Notice that the IRS could not deliver your refund due to an incorrect address. You can update your address online using the Where’s My Refund? feature.
Where’s My Refund? also includes links to customized information based on your specific situation. The links guide you through the steps to resolve any issues affecting your refund. For example, if you do not get the refund within 28 days from the original IRS mailing date shown on Where’s My Refund?, you can start a refund trace online.
Where’s My Refund? is also accessible to visually impaired taxpayers who use the Job Access with Speech screen reader used with a Braille display and is compatible with different JAWS modes.
If you do not have Internet access, you can check the status of your refund by calling the IRS TeleTax System at 800-829-4477. When calling, you must provide your Social Security Number (or your spouse’s), your filing status, and the exact refund amount shown on your return.
The IRS provides a series of frequently asked questions that provide additional information.
Beginning with the 2011 tax return, reporting stock transactions has become significantly more complicated because of the new requirement for brokerage firms to track the purchase price of stocks acquired after 2010 and subsequent years and to include that information on the information-reporting document 1099-B.
For several years now, the IRS has required brokerage firms to report the gross proceeds from the sale of stocks and other securities on the Form 1099-B. But just knowing the proceeds from a security sale does not allow the IRS to verify the profit or loss reported by the taxpayer. So beginning with 2011 purchase transactions, brokers are required to track the price paid for the securities and include that information on the 1099-B when that particular security is subsequently sold.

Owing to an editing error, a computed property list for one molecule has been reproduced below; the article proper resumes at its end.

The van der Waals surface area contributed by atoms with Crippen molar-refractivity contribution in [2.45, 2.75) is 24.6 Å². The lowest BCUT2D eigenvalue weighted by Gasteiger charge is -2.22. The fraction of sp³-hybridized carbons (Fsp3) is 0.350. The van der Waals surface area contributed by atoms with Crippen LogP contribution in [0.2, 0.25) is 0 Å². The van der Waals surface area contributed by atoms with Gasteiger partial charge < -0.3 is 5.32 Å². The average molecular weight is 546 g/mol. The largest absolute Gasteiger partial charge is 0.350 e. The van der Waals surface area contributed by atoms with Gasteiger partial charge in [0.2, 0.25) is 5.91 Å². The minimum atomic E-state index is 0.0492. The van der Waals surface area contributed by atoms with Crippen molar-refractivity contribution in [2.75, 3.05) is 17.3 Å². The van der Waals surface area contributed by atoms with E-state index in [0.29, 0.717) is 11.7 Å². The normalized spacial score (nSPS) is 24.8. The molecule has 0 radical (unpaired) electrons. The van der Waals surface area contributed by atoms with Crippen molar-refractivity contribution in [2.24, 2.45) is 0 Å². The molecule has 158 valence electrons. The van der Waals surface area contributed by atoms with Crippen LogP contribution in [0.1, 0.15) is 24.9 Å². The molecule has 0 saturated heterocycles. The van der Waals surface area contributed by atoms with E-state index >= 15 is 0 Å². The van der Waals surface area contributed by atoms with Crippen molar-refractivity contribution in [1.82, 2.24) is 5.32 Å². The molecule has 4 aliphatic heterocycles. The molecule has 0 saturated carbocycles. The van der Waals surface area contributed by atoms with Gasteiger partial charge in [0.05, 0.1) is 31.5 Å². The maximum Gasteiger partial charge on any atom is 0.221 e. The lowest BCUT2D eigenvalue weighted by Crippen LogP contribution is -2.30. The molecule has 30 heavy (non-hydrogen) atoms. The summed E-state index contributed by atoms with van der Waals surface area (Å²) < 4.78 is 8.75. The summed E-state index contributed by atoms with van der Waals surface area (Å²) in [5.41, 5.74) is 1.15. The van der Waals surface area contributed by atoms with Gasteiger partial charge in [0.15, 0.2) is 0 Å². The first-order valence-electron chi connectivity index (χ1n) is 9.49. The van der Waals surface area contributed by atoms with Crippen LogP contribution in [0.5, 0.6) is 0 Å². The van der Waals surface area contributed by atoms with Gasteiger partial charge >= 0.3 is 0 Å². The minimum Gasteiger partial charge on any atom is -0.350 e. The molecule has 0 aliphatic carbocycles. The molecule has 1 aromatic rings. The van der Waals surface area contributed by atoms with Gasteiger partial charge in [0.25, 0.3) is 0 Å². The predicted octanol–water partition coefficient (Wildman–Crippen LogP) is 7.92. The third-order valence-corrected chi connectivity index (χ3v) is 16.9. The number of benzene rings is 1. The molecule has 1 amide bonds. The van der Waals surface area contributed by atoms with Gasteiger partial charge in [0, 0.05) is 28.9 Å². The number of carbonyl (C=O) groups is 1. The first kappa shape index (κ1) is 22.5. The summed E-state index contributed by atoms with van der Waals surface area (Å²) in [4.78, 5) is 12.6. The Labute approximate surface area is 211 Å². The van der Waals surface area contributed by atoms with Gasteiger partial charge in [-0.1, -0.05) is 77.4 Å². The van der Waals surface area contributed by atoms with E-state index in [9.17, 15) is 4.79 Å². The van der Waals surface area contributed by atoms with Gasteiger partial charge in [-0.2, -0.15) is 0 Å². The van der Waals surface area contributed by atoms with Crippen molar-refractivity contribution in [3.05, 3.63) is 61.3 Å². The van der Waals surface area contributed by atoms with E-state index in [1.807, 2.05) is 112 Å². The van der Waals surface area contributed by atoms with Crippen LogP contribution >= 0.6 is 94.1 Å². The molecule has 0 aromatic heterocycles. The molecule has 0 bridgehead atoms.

So that the IRS can use the new data to verify taxpayer profit or loss transactions attributable to purchases where the cost information is included with the 1099-B, the year’s transactions must now be broken down into six categories (the last two categories listed do not apply to stock transactions but may apply to sales of other capital assets):
Long-term sales where the broker IS reporting the cost of the security
Short-term sales where the broker IS reporting the cost of the security
Long-term sales where the broker IS NOT reporting the cost of the security
Short-term sales where the broker IS NOT reporting the cost of the security
Long-term sales for which no 1099-B is issued
Short-term sales for which no 1099-B is issued
The IRS has provided a new form 8949 for segregating the transactions within each of these categories. A separate form 8949 must be used for category so the IRS can match what the taxpayer reported as profit/loss for transactions where the broker reported the profit/loss.